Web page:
- - Thursday, November 17, 2011

The Louvre’s biggest attraction is the “Mona Lisa”; at the Prado Museum in Madrid, Velasquez’s “Las Meninas” draws the large admiring crowds; at the National Gallery of Art, the top draw is … a painting of cakes?

Well, sort of. In reality, American pop artist Wayne Thiebaud’s “Cakes,” an array of mouthwatering, high-calorie confectionery, shares the distinction with the portraits of two girls separated by four centuries — Leonardo da Vinci’s riveting likeness of Ginevra de’ Benci, and Auguste Renoir’s charming “A Girl With a Watering Can.”

One way a museum knows which paintings in its permanent collection are winning the undeclared popularity contest is from the amount of attention they receive from gallery visitors. But there’s another method: the number of postcards of a particular work sold in the museum shop.

Ysabel Lightner, chief of the National Gallery’s shops, identified “A Girl With a Watering Can,” “Ginevra de’ Benci” and “Cakes” as the consistent top sellers with about 4,500 postcards each sold every year. With little difference between them, she said, it was hard to declare a No. 1.

The Lightner Top Twelve, compiled this week for The Washington Times, reflects the enduring popularity of French Impressionist paintings — one of the National Gallery’s great strengths — with four Claude Monet masterpieces and one by Edgar Degas, along with the Renoir. With “The Open Window,” a 1905 oil by Pablo Picasso’s longtime rival, Henri Matisse, French painters claim a majority of the 12 top spots.

"A Girl With a Watering Can" by Auguste Renoir
“A Girl With a Watering Can” by Auguste Renoir more >

The list includes one other Old Master work besides the da Vinci: Vermeer’s “Woman Holding a Balance” in a shared eighth place. The one additional American work is the signature Calder mobile in the atrium of the gallery’s East Building. The Picasso listed is not the colorful “Family of Saltimbanques,” but the darker, brooding “The Tragedy.”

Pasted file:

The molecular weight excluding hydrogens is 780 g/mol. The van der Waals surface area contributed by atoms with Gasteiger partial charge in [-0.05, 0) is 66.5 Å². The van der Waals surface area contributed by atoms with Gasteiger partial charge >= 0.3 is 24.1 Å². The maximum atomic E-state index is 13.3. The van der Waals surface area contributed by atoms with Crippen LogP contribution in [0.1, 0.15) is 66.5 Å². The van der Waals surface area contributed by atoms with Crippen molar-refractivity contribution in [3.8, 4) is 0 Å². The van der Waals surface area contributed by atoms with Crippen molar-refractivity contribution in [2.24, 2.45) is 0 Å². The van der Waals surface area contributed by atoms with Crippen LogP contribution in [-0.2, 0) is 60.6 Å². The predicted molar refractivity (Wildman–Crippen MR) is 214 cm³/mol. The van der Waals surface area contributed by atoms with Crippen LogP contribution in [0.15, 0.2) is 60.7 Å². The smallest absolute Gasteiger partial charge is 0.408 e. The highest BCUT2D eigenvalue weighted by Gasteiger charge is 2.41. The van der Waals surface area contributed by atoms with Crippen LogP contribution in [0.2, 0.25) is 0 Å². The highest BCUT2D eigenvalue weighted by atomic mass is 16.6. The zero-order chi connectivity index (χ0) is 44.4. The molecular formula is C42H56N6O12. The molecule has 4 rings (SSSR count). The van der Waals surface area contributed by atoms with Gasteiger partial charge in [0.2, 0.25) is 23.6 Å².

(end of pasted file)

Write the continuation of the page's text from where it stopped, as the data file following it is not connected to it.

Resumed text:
Ginevra de’ Benci was 16 when da Vinci painted her, and 17 when she married Luigi di Bernardo di Lapo Niccolini in 1474. The painter portrays her as aloof and serious.

Almost 400 years later, in 1876, Auguste Renoir painted Mademoiselle Leclere, who, by contrast, looks as though she is having a lot fun with her green watering can. Recently cleaned, Renoir’s painting is vivid and endearing.

“It’s what people come to see,” said Mary Morton, curator of French paintings at the National Gallery. “Sunlight, flowers, beautiful girls in beautiful dresses — it’s not Renoir’s strongest painting, but it’s very beautiful. How can you resist it?”

Mr. Thiebaud’s “Cakes,” painted in 1963, is a spread of 13 round cakes (in whole or in part) of different kinds, including a Boston cream pie, a Valentine cake and what the artist calls a “red dot candy” cake. The paint is slathered on in rich, creamy strokes — like icing.

The gallery shop’s stock of postcards is demand-driven. “We don’t have a postcard for everything in the gallery,” Ms. Lightner said. “The selection is based on customers’ specific requests, having visited the gallery, buyers wanting postcards similar to the ones we have in stock, and curators’ suggestions. If we have a postcard in stock that’s not selling well, we don’t order another print run.”

Sales figures scale down progressively from the top three, averaging 1,500 each for the four works tied for eighth place, according to Ms. Lightner’s numbers.

There is another reason why “A Girl With a Watering Can,” Monet’s “The Japanese Footbridge” and “Jerusalem Artichoke Flowers,” and  Picasso’s “The Tragedy” might get more public attention: The National Gallery is the only place where these major paintings can ever be viewed. All four are from the group of more than 300 works given to the gallery by American banker and collector Chester Dale in the 1960s, and one of the conditions of the donation was that none of the paintings would ever be loaned out.